before spawning have a number of DNA switched on that healthy fish do not. In
a nutshell, the wild salmon are dying from leukemia, retroviruses, brain
tumors, and immune system decay...

    Salmon leukemia virus raged through fish farms in the area in the early
1990’s when the farms were first introduced. A retrovirus, salmon leukemia
virus attacks the salmon’s immune system, so it dies of something else, much
like the process of AIDS. At the time, it was discovered that virtually all
the BC Chinook salmon farms were infected. They also discovered that the
virus killed 100 percent of the wild sockeye salmon exposed to it. Yet
nothing was done...

    Instead, as soon as Dr. Miller traced the problem to fish farms, she
became ostracized, and effectively put under gag order. When her findings
were published in the distinguished journal Science in 2011, the DFO did not
allow her to speak to the press, despite the fact that her findings were
hailed as some of the most significant salmon research of the decade.

    Two years earlier, in 2009, the Fraser River experienced the worst salmon
run in recorded history. Some 10 million fish went missing, leaving
traditional people living along the river without catch. In response to the
public outcry, the Canadian government created the Commission of Inquiry Into
the Decline of Salmon in the Fraser River, also known as the Cohen
Commission. The inquiry cost $26 million dollars and spanned across 150 days
of hearings. Theories presented for the mysterious disappearance of the
salmon included overfishing, sharks, water temperature, pollution, even
predatory giant squid!

    It wasn’t until the very end that attention was finally turned to the

most logical source: salmon farms.

    Dr. Ian Fleming testified about Norway’s discovery that fish farms are a
source of pathogenic disease that can decimate native fish, and therefore
does not permit salmon farms in certain areas frequented by wild salmon.

British Columbia, in contrast, has approved at least 10 farms in one of the
narrowest channels that wild sockeye salmon migrate through, and disease risk
was not considered when approving any of them.

Lethal Salmon Virus Found in Every Region with Installed Salmon Farms
    Dr. Rick Rutledge, professor and fisheries statistician at Simon Fraser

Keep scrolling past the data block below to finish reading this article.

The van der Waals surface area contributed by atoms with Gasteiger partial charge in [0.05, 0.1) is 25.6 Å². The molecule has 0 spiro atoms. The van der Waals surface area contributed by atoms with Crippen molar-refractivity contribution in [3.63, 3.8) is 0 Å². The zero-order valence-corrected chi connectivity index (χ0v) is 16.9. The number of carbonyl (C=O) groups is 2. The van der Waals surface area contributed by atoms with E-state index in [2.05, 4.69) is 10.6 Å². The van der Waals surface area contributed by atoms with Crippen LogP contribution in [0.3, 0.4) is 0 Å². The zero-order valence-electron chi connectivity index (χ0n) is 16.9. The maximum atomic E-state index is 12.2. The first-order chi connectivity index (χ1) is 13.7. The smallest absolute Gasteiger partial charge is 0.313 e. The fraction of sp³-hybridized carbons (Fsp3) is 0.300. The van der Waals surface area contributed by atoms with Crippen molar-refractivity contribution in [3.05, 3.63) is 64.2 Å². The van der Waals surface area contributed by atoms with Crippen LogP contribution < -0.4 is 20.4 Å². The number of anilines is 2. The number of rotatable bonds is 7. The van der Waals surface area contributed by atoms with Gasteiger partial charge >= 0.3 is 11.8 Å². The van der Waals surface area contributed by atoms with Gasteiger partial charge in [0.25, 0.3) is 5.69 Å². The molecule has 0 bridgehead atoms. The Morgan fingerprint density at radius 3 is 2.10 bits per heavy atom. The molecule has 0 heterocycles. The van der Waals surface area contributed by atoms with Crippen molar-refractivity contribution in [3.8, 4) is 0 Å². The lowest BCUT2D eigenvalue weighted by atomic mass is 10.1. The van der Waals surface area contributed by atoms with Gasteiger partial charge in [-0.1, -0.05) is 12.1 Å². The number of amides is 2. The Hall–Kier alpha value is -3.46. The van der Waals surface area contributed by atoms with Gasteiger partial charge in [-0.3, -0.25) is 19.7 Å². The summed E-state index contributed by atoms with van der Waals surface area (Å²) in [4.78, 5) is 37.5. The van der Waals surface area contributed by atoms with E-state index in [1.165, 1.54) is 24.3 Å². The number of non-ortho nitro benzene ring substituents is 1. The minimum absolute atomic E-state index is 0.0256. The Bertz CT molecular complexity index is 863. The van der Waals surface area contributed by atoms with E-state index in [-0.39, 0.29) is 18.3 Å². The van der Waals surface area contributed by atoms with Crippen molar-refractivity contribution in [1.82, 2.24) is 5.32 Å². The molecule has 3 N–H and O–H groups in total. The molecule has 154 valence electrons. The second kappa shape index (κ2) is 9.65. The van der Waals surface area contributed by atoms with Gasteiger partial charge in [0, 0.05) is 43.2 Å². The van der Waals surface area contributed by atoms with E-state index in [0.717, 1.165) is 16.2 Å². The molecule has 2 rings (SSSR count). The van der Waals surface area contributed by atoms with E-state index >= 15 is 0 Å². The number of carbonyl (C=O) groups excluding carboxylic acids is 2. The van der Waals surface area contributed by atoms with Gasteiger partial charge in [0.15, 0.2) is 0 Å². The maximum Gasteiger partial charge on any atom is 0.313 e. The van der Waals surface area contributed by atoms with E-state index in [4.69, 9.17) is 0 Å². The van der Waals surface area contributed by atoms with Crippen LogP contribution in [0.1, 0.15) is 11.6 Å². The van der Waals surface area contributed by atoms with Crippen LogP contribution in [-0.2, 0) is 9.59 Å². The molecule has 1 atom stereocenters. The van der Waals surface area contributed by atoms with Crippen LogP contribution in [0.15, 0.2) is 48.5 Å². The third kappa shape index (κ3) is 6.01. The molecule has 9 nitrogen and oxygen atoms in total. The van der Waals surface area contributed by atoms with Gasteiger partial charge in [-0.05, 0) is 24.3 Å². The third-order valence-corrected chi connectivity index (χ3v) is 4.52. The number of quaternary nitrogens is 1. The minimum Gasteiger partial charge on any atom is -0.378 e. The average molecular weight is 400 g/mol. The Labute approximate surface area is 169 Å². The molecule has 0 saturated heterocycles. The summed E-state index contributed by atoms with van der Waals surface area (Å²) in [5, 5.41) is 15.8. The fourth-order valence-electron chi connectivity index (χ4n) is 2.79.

University worried about river inlet sockeye, which were also dwindling in
numbers just like Fraser River sockeye. He discovered that the river inlet
sockeye were infected with Infectious Salmon Anemia Virus (ISA), also known
as salmon influenza. This highly lethal and much-feared virus has
proliferated in every region across the globe where Atlantic salmon farms
have been installed.

    First detected in Norway in 1984, infection spread to other countries via
egg imports. In Chile, ISA wiped out 70 percent of the country’s salmon
industry, at a cost of $2 billion. But Chile has no native salmon to
decimate. British Columbia does... And contrary to Chile, the wild salmon of
BC are absolutely critical to the ecosystem and residents of the area. The
locals don’t just make money off these fish; it’s a main staple of their

    According to Morton, at least 11 species of fish in the Fraser River have
been found to be infected with European-strain ISA, yet the Canadian food
inspection agency has aggressively refuted the findings, and even attacked
the credibility of two of the most preeminent experts on ISA testing, who
testified that positive results were found to the Cohen Commission.

    In fact, everyone who has spoken up about these salmon viruses, which can
be traced back to salmon farms, has been shut down in some way or another.
And by muzzling scientists like Dr. Miller, the Canadian government has
effectively put the entire BC ecosystem at grave risk, just to protect
commercial fish farming and international trade. In so doing, they’re also
allowing potentially contaminated farm-raised salmon to be sold, exported,
and consumed.


God Bless Everyone & God Bless The United States of America.

Larry Nelson
42 S. Sherwood Dr.
Belton, Tx. 76513